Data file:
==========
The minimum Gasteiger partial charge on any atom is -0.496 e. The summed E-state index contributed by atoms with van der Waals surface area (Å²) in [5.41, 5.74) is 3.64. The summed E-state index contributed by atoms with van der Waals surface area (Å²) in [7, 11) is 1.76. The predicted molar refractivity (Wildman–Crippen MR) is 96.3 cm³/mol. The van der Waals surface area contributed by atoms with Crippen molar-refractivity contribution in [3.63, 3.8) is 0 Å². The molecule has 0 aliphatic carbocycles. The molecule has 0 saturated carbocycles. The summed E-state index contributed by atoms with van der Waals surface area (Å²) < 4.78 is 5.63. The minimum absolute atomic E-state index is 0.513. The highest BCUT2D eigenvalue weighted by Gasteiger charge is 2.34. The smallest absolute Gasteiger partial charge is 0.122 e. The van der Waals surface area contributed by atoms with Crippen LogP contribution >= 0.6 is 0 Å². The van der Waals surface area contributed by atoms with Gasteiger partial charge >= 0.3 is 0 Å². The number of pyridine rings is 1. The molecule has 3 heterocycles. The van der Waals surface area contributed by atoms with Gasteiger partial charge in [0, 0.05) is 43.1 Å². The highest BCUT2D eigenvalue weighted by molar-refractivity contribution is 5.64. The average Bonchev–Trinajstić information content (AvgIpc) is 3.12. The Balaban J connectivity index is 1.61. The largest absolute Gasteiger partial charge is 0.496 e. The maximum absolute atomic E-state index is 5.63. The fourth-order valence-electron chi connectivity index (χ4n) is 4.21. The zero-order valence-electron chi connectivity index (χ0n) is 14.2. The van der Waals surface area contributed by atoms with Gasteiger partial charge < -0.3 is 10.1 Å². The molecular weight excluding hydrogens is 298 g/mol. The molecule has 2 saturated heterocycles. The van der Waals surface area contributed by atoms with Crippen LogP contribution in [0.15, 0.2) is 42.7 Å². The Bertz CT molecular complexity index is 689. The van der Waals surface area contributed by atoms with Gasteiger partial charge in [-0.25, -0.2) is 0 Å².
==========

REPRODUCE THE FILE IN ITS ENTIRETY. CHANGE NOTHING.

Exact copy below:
The minimum Gasteiger partial charge on any atom is -0.496 e. The summed E-state index contributed by atoms with van der Waals surface area (Å²) in [5.41, 5.74) is 3.64. The summed E-state index contributed by atoms with van der Waals surface area (Å²) in [7, 11) is 1.76. The predicted molar refractivity (Wildman–Crippen MR) is 96.3 cm³/mol. The van der Waals surface area contributed by atoms with Crippen molar-refractivity contribution in [3.63, 3.8) is 0 Å². The molecule has 0 aliphatic carbocycles. The molecule has 0 saturated carbocycles. The summed E-state index contributed by atoms with van der Waals surface area (Å²) < 4.78 is 5.63. The minimum absolute atomic E-state index is 0.513. The highest BCUT2D eigenvalue weighted by Gasteiger charge is 2.34. The smallest absolute Gasteiger partial charge is 0.122 e. The van der Waals surface area contributed by atoms with Crippen LogP contribution >= 0.6 is 0 Å². The van der Waals surface area contributed by atoms with Gasteiger partial charge >= 0.3 is 0 Å². The number of pyridine rings is 1. The molecule has 3 heterocycles. The van der Waals surface area contributed by atoms with Gasteiger partial charge in [0, 0.05) is 43.1 Å². The highest BCUT2D eigenvalue weighted by molar-refractivity contribution is 5.64. The average Bonchev–Trinajstić information content (AvgIpc) is 3.12. The Balaban J connectivity index is 1.61. The largest absolute Gasteiger partial charge is 0.496 e. The maximum absolute atomic E-state index is 5.63. The fourth-order valence-electron chi connectivity index (χ4n) is 4.21. The zero-order valence-electron chi connectivity index (χ0n) is 14.2. The van der Waals surface area contributed by atoms with Gasteiger partial charge < -0.3 is 10.1 Å². The molecular weight excluding hydrogens is 298 g/mol. The molecule has 2 saturated heterocycles. The van der Waals surface area contributed by atoms with Crippen LogP contribution in [0.15, 0.2) is 42.7 Å². The Bertz CT molecular complexity index is 689. The van der Waals surface area contributed by atoms with Gasteiger partial charge in [-0.25, -0.2) is 0 Å².